Scores of activists gathered Saturday morning to take part in the "March to Keep Ridgewood Liveable for All." The action, organized by a coalition of local groups, was held to protest the rapid gentrification of the historically working class neighborhood which juts between the border of Brooklyn and Queens. The event was also attended by City Councilmember Antonio Reynoso and Public Advocate Leticia James.
In recent years, Ridgewood has seen an influx of luxury developments and a loss of affordable housing which has priced out many long-term residents out of the neighborhood. Raquel Namuche Pacheco of the Ridgewood Tenants Union said the marchers' goal was to "ensure that tenants know their rights, ensuring that the neighborhood learns about these luxury development projects so that we can work together to create a neighborhood-wide response to developers."
The rally kicked off at 1819 Cornelia Street. Hilda Coll-Valentin spoke of the fight she and her fellow residents have waged to stay in their building following the sudden death of their landlord this past June. Initially, Coll-Valentin said, the tenants hoped to buy out the building themselves but it was ultimately purchased by a new owner intent on displacing the current residents in favor of new, higher-paying tenants.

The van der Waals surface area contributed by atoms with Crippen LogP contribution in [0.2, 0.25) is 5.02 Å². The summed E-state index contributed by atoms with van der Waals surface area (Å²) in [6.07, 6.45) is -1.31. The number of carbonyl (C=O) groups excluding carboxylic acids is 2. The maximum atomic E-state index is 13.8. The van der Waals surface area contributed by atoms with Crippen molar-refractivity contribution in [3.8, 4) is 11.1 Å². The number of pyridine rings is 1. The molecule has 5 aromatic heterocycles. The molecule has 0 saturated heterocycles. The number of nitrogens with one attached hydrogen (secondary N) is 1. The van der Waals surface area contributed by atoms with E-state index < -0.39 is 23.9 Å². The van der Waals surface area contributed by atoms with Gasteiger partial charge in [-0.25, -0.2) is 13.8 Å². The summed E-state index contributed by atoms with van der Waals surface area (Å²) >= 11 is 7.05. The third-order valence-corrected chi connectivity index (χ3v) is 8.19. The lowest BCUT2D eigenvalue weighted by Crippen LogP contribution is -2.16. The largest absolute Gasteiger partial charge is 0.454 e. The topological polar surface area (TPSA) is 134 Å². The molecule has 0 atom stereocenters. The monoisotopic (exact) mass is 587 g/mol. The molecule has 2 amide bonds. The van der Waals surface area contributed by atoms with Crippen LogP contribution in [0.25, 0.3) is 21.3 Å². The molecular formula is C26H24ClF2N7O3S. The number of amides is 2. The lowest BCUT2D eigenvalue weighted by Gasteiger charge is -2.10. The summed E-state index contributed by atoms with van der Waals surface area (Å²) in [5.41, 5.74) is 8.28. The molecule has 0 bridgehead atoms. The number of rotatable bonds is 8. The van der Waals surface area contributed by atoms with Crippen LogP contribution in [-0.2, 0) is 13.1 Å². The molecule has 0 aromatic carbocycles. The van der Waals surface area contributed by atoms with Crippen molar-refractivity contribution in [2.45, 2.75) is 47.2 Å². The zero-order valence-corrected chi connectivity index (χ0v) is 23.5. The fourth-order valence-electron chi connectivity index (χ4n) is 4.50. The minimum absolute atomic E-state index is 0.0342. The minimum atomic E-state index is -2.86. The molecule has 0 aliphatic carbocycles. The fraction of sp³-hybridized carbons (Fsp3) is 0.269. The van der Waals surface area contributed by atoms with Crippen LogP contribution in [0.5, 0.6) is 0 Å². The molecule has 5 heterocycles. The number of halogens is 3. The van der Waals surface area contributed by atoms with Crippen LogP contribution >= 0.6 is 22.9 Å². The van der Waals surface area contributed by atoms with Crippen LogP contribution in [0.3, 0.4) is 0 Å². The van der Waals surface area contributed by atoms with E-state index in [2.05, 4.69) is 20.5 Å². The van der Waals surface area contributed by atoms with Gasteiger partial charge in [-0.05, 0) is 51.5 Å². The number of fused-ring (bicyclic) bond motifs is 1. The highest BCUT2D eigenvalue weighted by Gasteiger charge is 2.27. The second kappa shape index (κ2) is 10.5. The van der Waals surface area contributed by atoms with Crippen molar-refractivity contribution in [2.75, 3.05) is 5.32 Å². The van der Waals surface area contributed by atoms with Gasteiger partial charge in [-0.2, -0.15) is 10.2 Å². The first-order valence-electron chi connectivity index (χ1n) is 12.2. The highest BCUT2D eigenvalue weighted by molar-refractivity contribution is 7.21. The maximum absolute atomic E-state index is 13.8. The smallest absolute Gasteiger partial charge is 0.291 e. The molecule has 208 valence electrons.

Coll-Valentin said the residents of 1819 Cornelia have organized and educated themselves about their rights as tenants. Thus far, they've been able to hold out. She expressed confidence that ongoing activism would help get the attention of local elected officials. "We need to make them know that we are aware and we know our rights," she said.
After Coll-Valentin spoke, the rally then moved onto 1720 Palmetto Street, a recently renovated building which stood in sharp contrast to the building at 1819 Cornelia as a casualty of gentrification. Speaking from the steps of the freshly painted brownstone, Pacheco described how rent-regulated tenants had been displaced through a loophole in New York housing law known as substantial rehabilitation which allows landlords to increase rent if at least 75% of the building's internal structure has been replaced.
The final stop was outside a lot on St. Nicholas Avenue where real estate developer AB Capstone is slated to begin construction on a new 17-story luxury apartment building on the same spot where a modest shopping center once stood.
"This is how displacement occurs," Namuche Pacheco said. "This is how people lose their apartments and this is how this community, this working class community that we've all built is destroyed."
Capstone declined to comment when contacted by The Indypendent.
Cathy Dibble, who has resided in Ridgewood for more than 40 years, spoke to the adverse effect real estate speculators have had on her community. "What I'm hearing in the neighborhood is houses are getting bought up for phenomenal amounts of money. They're pushing out tenants that have been long term and it's unconscionable."